Let’s Boil That Frog


I was recently reminded of the old parable of the frog in a pot of boiling water. The parable goes: If you place a frog directly into a pot of water that is already boiling, the frog will jump right out. If, on the other hand, you place a frog into a pot of room temperature water and slowly raise the heat level to boiling, over a long period of time, the frog will boil to death. Sorry. It’s a grim tale. 

When I was told this tale, it was implied that I was the frog. You were the frog. We are frogs. And, therefore, that we must be vigilant against hot temperatures in our surroundings. How should we be vigilant? I don’t know… jump early? At any rate, we must be vigilant.

Let’s flip the script… 

What if the frog is an idea? A belief? A harmful belief? What if the frog is the belief that it’s appropriate to have separate drinking fountains for people based on skin color? That all women aren’t as intellectually capable or physically strong as all men? What if the frog is the patriarchy? 

Then maybe this fable can teach us something about change. How do we change folks’ minds about such things?

Last week, reporters revealed that Pope Francis gave verbal support to same-sex unions through comments he made in a documentary film. Further, regarding the participation and welcome of LGBTQ folks, he stated,  “Homosexuals have a right to be a part of the family,” the pope said. “They’re children of God and have a right to a family. Nobody should be thrown out or be made miserable because of it.”

Is Pope Francis turning up the heat? Is the frog homophobia? Is this how change happens? Is it by dropping incremental seeds to slowly guide the community along the moral arc of the universe? 

Yes. And. 

Yes

On my recent podcast interview with Casey Stanton, I was challenged to contemplate change with new eyes. As a community organizer, she knows what it takes to make change happen. When the Catholic Church starts ordaining women to the permanent diaconate, she said,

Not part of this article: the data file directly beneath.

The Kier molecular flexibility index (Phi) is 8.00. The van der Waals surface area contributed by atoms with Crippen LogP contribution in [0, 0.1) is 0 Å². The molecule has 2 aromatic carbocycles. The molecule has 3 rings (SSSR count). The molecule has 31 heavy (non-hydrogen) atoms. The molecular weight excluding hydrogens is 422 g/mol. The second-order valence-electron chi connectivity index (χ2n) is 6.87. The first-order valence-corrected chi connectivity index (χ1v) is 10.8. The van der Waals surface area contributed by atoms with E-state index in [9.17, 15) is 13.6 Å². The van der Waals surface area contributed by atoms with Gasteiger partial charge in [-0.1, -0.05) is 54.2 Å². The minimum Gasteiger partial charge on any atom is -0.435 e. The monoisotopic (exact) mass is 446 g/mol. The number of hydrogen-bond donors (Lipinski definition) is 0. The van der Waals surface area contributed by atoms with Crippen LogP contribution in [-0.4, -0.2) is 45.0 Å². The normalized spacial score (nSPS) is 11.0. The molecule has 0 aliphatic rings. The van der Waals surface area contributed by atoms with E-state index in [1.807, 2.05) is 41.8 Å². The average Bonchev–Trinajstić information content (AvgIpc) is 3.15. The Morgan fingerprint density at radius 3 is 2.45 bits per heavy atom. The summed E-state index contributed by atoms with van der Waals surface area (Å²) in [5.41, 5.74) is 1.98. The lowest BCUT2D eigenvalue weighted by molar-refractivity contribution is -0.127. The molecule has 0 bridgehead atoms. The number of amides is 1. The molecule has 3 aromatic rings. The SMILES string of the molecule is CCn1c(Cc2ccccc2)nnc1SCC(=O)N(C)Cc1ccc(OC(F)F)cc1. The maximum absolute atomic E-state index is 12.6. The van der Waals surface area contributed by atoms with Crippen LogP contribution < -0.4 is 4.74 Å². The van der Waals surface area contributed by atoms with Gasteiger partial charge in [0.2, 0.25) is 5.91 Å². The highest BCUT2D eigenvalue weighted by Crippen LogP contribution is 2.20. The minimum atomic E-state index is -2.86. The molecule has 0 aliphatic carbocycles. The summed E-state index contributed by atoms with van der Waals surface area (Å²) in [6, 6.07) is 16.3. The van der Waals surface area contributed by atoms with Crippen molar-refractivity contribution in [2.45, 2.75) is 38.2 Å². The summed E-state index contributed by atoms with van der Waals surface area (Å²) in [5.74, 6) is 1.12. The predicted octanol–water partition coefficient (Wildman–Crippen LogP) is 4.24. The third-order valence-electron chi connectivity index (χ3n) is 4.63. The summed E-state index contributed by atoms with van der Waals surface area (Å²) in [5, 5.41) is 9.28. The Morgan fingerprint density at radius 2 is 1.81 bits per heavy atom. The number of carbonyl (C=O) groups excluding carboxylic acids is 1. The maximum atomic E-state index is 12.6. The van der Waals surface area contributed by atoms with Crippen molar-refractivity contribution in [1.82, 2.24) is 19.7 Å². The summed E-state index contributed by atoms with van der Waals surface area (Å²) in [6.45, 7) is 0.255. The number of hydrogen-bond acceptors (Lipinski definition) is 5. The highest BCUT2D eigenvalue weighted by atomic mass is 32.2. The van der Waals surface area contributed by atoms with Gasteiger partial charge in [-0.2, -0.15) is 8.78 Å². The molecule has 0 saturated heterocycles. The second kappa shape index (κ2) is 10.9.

“It wouldn’t be everything needed to change the world, but I don’t believe that’s how change happens.”

~Casey Stanton, pastoral minister & community organizer

It got me thinking. So, how does change happen? Is it by dropping small seeds along the moral arc of the universe… providing space and nourishment for new ideas to take root and grow? Much as I want the Pope to come out tomorrow and announce ‘women deacons are welcomed to serve the needs of the people of God.’ Hell, *everyone* – women, nonbinary folks, queer people – everyone is allowed access to all seven Sacraments because… human dignity. This may sound radical to many, but my heart is past that guidepost on the path and hungry for even more. 

However, I can acknowledge that such a grand pronouncement might not ‘stick.’ That is, there are still too many folks whose hearts are not prepared to hear this good news. 

I believe Francis knows exactly what he’s doing. He’s turning up the heat. 

And

When I contemplate the life and way of Jesus, he frequently made grand pronouncements that people’s hearts were absolutely not ready to receive. Simply read the Sermon on the Mount for one of many examples. 

So which is it? Subtle hints and winks here and there? Or sweeping statements, radical pronouncements, overnight change? 

(Come on, man! Say it! LGBT folks are full humans, deserving of human rights and dignity!)

As is so often the answer with God (I find) – it’s both.

Change happens in many ways – some excruciatingly slow and plodding, some direct and quick, some in a spiral way – moving around and around the same circle, though each time at a different level. 

It seems the rate of change often depends on the size of the crowd. When the size of the crowd is one heart, change can come about rather quickly and directly. When the size of the crowd is a planetful of people, change can be excruciatingly slow. 

The moral arc of the universe is long. I really used to think he was talking in decades. Now I am coming to believe he is talking in millennia. 

Each of us has a role to play in turning up the heat on the ills of our times and places. On the eve of the U.S. Election Day 2020, let’s contemplate where God is calling us to apply heat *after* the results are finalized. Let’s allow the outcomes of this election to be informative (now what?) rather than performative (we did it!). White supremacy, homophobia, xenophobia (to name a few) will all be there after Election Day. They’ll all be soaking up that froggy water. Let’s boil those frogs.

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